In the olden days, "cash on the barrelhead" meant a direct exchange of money for goods. A transaction was immediate and pretty straightforward. There were no pesky credit card bills, no coupons, no points, and no strange or complicated discount programs to decipher and track. A penny candy cost a penny (yes, candy was pretty cheap once upon a time).
Fast forward a handful of decades and most American consumers now expect a little wrangling and a few creative discounts and perks along with their purchases. From sites that specialize in scouring the Internet for coupons to large retailers that sponsor clubs where you can qualify for rewards based on how much, how often or what you purchase, online rewards programs are basically loyalty programs. They're designed to save shoppers money for frequenting a particular merchant or structuring their purchases in a specific manner.
Rewards are available through online retailers in a couple of different ways that we'll refer to as direct and indirect programs. Direct programs exist on a retailer's Web site and may take the form of accruing points or airline miles when you use a credit card, refer a friend or buy items within a specific category. You may also qualify for rewards if your purchases exceed a certain dollar amount within a prescribed period of time, or within a specific category like winter sweaters or electronics. Rewards payouts can be modest, like qualifying for free freight on your purchase. They can also include merchandise, coupons or gift cards. This may sound familiar because online rewards strategies aren't that different from the preferred customer rewards you're used to receiving at your local market or department store.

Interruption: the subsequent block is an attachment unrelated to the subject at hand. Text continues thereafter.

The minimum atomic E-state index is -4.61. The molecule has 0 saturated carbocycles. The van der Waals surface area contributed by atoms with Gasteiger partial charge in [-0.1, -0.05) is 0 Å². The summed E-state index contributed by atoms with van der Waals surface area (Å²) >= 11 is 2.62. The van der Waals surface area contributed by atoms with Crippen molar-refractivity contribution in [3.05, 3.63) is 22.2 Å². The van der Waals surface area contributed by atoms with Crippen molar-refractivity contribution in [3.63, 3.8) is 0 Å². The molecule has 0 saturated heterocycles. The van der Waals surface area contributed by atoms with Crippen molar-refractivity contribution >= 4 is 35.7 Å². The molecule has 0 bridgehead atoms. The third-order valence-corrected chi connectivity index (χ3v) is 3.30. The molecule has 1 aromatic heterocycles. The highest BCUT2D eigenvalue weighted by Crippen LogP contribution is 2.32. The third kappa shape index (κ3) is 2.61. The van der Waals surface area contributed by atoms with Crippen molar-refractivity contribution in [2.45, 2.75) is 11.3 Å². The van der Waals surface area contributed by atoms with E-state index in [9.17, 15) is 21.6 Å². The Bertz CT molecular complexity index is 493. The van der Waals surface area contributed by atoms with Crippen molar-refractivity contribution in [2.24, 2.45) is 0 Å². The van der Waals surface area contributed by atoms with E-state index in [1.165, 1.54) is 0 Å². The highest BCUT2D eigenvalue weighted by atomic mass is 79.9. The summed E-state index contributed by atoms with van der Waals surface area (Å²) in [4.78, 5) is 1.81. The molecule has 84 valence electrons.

Shoppers can also qualify for rewards in a way that's unique to the Internet. We'll call these indirect rewards. Here's how they works: Specialized sites like Ebates are collectively referred to as rebate sites. They receive revenue from online retailers for directing customers their way. Think of rebate sites as portals to online vendors. When you use the portal to visit a retailer, the rebate site gets a commission. To thank you for using the portal, the rebate site shares the revenue from the merchant with you.
Since rebate sites represent hundreds of merchants, it's easy to find vendors you trust and click through to them. You can make a few extra dollars on your purchases just by changing the starting point of your search. When you buy an item, your purchases are automatically logged, and you're on your way to extra savings.
Rewards sites can pay in points, cash (paid via a vehicle like PayPal) gift cards or other perks and promotions. Consumers can even earn revenue without actually buying anything. Sites like Swagbucks.com and QuickRewards.net pay visitors to take surveys, sign up for special offers or watch marketing videos. The nature of the compensation a shopper receives will vary from site to site.
This is an extra layer added to the online shopping experience, but once you get into the habit of checking out your favorite rewards sites before you shop, you can save money while still buying from the familiar companies you know and trust. The whole thing is pretty slick, seamless and hassle free.
If you think this bold, new world of online shopping and saving is just right for you, we'll offer up a few savvy tips on the next page.